There was a time when one of the worst sins you could commit on the American Right was to buy into "false moral equivalence."
During the Cold War, this usually meant saying that we were no better than the Soviet Union. For example, Democratic Sen. William J. Fulbright -- Bill Clinton's mentor -- said of the Soviet Union in 1971, "Were it not for the fact that they are Communists -- and therefore 'bad' people -- while we are Americans -- and therefore 'good' people -- our policies would be nearly indistinguishable."
My old boss William F. Buckley famously had the best retort to this kind of myopic asininity. "To say that the CIA and the KGB engage in similar practices is the equivalent of saying that the man who pushes an old lady into the path of a hurtling bus is not to be distinguished from the man who pushes an old lady out of the path of a hurtling bus: on the grounds that, after all, in both cases someone is pushing old ladies around."
After the Cold War, the false moral equivalence arguments didn't stop; they simply mutated to fit the times. The isolated abuses at Abu Ghraib prison in Iraq were expanded into an indictment of America itself. "Shamefully," Sen. Ted Kennedy declared in 2005, "we now learn that Saddam's torture chambers reopened under new management: U.S. management." Sen. Dick Durbin claimed American policies were indistinguishable from those of the Nazis, the Soviets and Pol Pot. Amnesty International dubbed the prison at Guantanamo Bay "the Gulag of our time."
The problem with this sort of rhetoric should be obvious; however bad Abu Ghraib or Guantanamo Bay may be in your eyes, logic and facts can't make them the moral equivalents of genocidal mass slaughter (in Saddam's Iraq, Nazi Germany, Pol Pot's Cambodia or the Soviet Union). Nor is locking up terrorists and enemy combatants anything like imprisonment -- or summary execution -- of dissidents, intellectuals and other civilians.
Last year, President Barack Obama went for a personal best in the worst moral equivalence Olympics. At a National Prayer Breakfast, he argued that those who condemn the tactics of the Islamic State -- the beheadings, the slavery, the mass rapes, burying people alive and so forth -- must understand that Christians did some very bad things 10 centuries ago during the Crusades. So let's not "get on our high horse" about all that.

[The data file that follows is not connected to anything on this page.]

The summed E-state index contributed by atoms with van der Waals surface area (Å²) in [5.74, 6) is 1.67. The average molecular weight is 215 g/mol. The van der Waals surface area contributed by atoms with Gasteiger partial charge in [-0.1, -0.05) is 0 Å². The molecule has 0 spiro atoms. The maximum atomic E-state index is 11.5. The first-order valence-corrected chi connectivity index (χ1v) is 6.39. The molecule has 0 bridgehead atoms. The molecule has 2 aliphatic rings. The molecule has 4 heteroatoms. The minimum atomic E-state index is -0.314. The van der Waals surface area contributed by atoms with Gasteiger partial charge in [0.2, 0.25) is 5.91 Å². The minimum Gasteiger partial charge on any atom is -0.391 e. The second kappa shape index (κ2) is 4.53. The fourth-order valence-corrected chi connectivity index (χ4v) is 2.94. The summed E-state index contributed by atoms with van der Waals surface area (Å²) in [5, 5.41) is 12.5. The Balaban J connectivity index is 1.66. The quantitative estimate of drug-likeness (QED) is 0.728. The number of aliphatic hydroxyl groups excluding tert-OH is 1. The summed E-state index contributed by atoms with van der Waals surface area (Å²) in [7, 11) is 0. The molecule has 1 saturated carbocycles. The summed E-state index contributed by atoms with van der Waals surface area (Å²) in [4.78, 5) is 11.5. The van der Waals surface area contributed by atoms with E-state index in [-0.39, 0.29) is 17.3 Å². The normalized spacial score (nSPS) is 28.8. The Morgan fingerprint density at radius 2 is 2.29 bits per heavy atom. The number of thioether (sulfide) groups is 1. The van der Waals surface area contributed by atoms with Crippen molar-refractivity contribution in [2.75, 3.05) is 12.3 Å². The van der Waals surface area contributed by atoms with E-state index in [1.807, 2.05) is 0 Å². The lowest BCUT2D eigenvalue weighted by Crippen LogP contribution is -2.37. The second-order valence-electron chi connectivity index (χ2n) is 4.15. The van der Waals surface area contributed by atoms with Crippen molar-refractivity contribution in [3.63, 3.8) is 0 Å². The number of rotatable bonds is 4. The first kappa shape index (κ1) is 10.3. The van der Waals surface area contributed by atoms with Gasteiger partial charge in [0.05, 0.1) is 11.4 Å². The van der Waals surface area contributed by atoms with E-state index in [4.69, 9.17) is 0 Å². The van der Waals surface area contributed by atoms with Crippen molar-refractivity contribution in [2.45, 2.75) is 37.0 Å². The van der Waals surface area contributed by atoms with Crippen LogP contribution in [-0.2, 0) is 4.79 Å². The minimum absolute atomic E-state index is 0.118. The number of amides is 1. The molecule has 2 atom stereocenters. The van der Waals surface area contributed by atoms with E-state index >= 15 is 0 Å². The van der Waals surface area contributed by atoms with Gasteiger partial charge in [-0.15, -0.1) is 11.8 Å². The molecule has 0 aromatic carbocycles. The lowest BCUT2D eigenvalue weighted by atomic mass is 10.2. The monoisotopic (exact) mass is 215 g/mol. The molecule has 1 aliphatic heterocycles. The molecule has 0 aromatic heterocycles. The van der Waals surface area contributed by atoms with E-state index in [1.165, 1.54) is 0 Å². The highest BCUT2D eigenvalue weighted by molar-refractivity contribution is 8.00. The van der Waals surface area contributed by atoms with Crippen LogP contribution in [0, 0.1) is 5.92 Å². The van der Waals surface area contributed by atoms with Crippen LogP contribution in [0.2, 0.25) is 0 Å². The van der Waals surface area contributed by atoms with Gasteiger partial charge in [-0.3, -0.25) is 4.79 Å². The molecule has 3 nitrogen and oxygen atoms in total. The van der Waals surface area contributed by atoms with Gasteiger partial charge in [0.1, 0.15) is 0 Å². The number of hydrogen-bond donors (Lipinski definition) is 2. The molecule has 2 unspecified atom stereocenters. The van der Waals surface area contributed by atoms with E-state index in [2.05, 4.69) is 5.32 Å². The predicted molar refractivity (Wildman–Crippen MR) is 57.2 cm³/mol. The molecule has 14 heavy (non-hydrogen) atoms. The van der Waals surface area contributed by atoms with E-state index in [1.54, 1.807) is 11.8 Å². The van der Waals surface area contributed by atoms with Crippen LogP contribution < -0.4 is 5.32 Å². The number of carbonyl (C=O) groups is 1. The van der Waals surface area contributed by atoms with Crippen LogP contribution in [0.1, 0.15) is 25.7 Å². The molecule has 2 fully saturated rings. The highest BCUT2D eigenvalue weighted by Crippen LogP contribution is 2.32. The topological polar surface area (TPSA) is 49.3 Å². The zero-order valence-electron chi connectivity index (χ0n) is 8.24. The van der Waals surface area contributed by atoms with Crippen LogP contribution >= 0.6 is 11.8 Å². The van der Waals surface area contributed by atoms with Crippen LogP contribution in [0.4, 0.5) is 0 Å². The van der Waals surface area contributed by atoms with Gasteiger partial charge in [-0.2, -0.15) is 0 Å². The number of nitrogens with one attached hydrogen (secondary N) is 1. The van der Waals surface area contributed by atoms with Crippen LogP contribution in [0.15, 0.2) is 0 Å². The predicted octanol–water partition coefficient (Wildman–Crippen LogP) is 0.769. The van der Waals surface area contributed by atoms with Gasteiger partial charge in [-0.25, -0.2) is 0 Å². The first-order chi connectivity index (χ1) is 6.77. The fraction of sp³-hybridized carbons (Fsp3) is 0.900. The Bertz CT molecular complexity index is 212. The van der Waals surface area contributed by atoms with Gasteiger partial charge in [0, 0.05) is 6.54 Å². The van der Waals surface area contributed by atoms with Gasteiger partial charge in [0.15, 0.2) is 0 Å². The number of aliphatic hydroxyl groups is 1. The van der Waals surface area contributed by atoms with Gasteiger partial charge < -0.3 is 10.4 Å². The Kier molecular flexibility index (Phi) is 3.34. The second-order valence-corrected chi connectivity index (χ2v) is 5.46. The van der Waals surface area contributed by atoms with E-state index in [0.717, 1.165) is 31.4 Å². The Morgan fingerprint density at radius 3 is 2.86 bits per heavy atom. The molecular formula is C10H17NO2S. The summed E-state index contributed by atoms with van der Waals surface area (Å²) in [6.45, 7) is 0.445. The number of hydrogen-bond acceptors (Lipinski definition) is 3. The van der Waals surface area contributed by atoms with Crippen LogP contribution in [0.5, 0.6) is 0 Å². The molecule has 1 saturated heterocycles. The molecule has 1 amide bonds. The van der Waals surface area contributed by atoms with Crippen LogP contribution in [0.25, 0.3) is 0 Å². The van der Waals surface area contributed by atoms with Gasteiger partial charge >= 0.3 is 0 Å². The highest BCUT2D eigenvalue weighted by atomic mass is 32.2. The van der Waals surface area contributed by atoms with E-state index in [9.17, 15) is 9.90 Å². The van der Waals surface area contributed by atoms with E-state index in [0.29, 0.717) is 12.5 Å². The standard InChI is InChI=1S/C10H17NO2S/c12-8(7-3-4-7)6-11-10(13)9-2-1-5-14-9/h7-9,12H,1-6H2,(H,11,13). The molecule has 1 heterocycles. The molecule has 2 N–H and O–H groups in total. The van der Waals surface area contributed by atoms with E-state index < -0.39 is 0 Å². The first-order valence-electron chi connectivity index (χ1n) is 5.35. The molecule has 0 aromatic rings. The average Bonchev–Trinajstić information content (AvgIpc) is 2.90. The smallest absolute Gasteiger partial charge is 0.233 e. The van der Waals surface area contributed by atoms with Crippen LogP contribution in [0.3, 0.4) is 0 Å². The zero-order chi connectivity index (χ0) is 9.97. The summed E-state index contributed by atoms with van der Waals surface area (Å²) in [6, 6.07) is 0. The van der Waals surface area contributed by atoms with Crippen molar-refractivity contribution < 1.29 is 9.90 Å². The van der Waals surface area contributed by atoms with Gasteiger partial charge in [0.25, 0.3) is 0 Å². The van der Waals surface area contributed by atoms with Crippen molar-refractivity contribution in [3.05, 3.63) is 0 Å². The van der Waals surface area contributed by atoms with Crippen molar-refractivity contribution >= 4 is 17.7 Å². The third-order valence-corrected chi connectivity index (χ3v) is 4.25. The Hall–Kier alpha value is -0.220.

Conservatives, including yours truly, ran to their respective rhetorical garages to get as many brickbats, crowbars and sledgehammers as necessary to demolish that specious nonsense.
So it's interesting to see how conservatives have been responding to the Republican nominee's own adventures in moral equivalence. Last December in an interview with MSNBC's Joe Scarborough, Donald Trump was asked about his sometimes lavish praise of Vladimir Putin.
Scarborough noted that Putin "kills journalists, political opponents, and invades countries. Obviously that would be a concern, would it not?"
"He's running his country, and at least he's a leader," Trump replied. "Unlike what we have in this country."
Scarborough persisted: "But again: He kills journalists that don't agree with him."
Trump's answer: "I think our country does plenty of killing, also, Joe, so, you know."
More than nine months later -- a suitable period to rethink one's absurd and ridiculous position, one might think -- Trump was asked again about his so-called bromance with the Russian autocrat. In a "Commander-in-Chief forum," NBC's Matt Lauer confronted Trump with some of his past quotes about Putin, including Trump's claim that, "in terms of leadership, he's getting an A, our president is not doing so well."
When Lauer ran through just a few of Putin's offenses, including his alleged involvement in the hacking of the Democratic Party's computers, Trump responded: "Well, nobody knows that for a fact. But do you want me to start naming some of the things that President Obama does at the same time?
I take a backseat to no one as a critic of Barack Obama, but this is repugnant. Barack Obama has done some terrible, foolish and deplorable things as president. But all of his transgressions are measured against the standards of our constitutional system and our political culture. For instance, in 2009, the Obama Justice Department outrageously monitored the phone calls and emails of my Fox News colleague James Rosen. In order to get the warrants, they hilariously named Rosen a "criminal co-conspirator" of one of his sources. That's really bad. But it is not the moral equivalent of having Rosen gunned down in the street.
That Donald Trump cannot see such distinctions is no longer shocking. That many of his conservative supporters can't either grows less shocking by the day.
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Jonah Goldberg is a fellow at the American Enterprise Institute and editor-at-large of National Review Online.